Today’s Blog Writers: Mayrra Sardjito & Sarah Wagner
Today we had a fairly simple day, and we focused on ALA classes as well as our BUILD presentations. The Porters students were given the opportunity to join any class of their choosing, diverging from their chommie’s schedule. We went to various classes such as African History, Creative Arts, English Literature, Entrepreneurial Leadership, French, Philosophy, etc. Through these fascinating classe,s we were able to see the ALA students’ political and social awareness and love for education. The African Philosophy class got into debates and discussed topics such as should babies be killed, while other classes like International History had a review day and played games to recap events from semester 1. The students were able to have heated debates, while later laughing and joking together. We believe the motto for the day would be: attack the idea not the person.
Right after school, we had BUILD. Since we had a big presentation in front of judges after dinner, we spent two hours making slides and prepping. We were all super excited to present the ideas we had been working on since coming to ALA. The five groups presented issues on: supported formerly incarcerated people in the workforce, ocean pollution, women in the workforce, mental health, open-mindedness, and transparency between students and teachers. It was super helpful to get feedback from the panel of judges to revise our BUILD ideas. Overall it was a great day and we enjoyed hanging out with the ALA students!
Some pictures from the day:
Today’s Blog Writers: Katje Knoblauch & Willow Quine
Today we boarded the bus from ALA to the town of Soweto (South Western Townships) for our second visit. When we arrived, we were greeted by local guides who welcomed us by singing traditional songs. Soon, we were on our way to a 4-hour walking tour that provided us insight to the communities of the towns and the history behind them.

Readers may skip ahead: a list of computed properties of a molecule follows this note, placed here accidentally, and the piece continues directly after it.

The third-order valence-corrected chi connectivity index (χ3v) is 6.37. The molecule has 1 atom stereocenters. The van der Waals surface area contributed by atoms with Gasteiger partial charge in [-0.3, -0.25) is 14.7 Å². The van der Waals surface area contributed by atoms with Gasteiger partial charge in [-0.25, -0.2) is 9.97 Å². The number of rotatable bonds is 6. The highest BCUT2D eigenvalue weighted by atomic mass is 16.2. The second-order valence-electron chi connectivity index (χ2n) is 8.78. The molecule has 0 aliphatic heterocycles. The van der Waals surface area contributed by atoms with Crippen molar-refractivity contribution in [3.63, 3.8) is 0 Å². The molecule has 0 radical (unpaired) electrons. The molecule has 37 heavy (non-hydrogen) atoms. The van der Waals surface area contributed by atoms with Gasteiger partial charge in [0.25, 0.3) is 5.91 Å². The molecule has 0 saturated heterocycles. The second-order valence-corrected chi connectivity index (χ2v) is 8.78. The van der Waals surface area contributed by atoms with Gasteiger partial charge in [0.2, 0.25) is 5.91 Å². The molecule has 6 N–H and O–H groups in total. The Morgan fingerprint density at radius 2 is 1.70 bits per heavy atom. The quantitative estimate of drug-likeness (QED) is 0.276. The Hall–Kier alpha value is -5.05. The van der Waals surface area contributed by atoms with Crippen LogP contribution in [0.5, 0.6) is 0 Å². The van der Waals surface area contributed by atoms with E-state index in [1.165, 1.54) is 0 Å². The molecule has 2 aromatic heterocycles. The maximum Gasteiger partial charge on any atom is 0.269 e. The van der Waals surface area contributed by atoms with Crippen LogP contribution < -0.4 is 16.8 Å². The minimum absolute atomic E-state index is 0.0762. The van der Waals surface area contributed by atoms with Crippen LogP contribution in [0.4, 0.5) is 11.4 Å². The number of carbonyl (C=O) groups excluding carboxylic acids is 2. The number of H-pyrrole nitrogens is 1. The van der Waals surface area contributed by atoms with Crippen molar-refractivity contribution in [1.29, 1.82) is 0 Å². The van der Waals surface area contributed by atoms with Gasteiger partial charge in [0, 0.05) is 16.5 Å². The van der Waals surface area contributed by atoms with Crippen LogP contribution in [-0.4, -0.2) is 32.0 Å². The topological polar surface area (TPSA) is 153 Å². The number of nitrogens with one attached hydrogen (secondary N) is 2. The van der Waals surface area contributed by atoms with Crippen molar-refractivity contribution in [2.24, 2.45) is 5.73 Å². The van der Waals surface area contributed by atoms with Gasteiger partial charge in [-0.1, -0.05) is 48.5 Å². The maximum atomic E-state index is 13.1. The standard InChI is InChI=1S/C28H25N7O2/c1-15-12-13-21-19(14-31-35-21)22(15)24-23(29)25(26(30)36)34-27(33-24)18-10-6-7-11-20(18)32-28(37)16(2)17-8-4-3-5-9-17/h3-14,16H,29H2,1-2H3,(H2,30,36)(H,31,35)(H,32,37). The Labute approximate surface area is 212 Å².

On the tour, we got to visit the home Nelson Mandela lived in for roughly fifteen years and where his family lived for over forty years. Our guide provided us with information about his historical importance and we learned a lot!
Next, we saw the memorial site of Hector Pieterson, who was the first student to be shot in the Soweto uprising in 1976. We also were treated to ice pops called ice lollies.
Then we were provided with an amazing meal at the camp sights! We got to feast on traditional South African food, consisting of corn, meats, bread and vegetables, all made with organic homegrown food from their own garden!
We then got to stop at a local mall and buy ourselves South African snacks to try. Then we went out to dinner at Mozambik, a restaurant serving Afro-Porto (African-Portuguese) cuisine. We all laughed a lot and had a great time!!!!!!!
Overall, today was a complete cultural immersion and filled with eye-opening aspects tied to both the historic and present societies of this town. From the outside, Soweto is very different than the sheltered oasis that is ALA. However, our tour guides and the many other locals that we interacted with today helped us understand the historical importance it has to the culture of South Africa. Seeing it from the inside helped us appreciate this even more! Finally, exploring the local supermarket and enjoying a delicious dinner added a relaxing end to our day.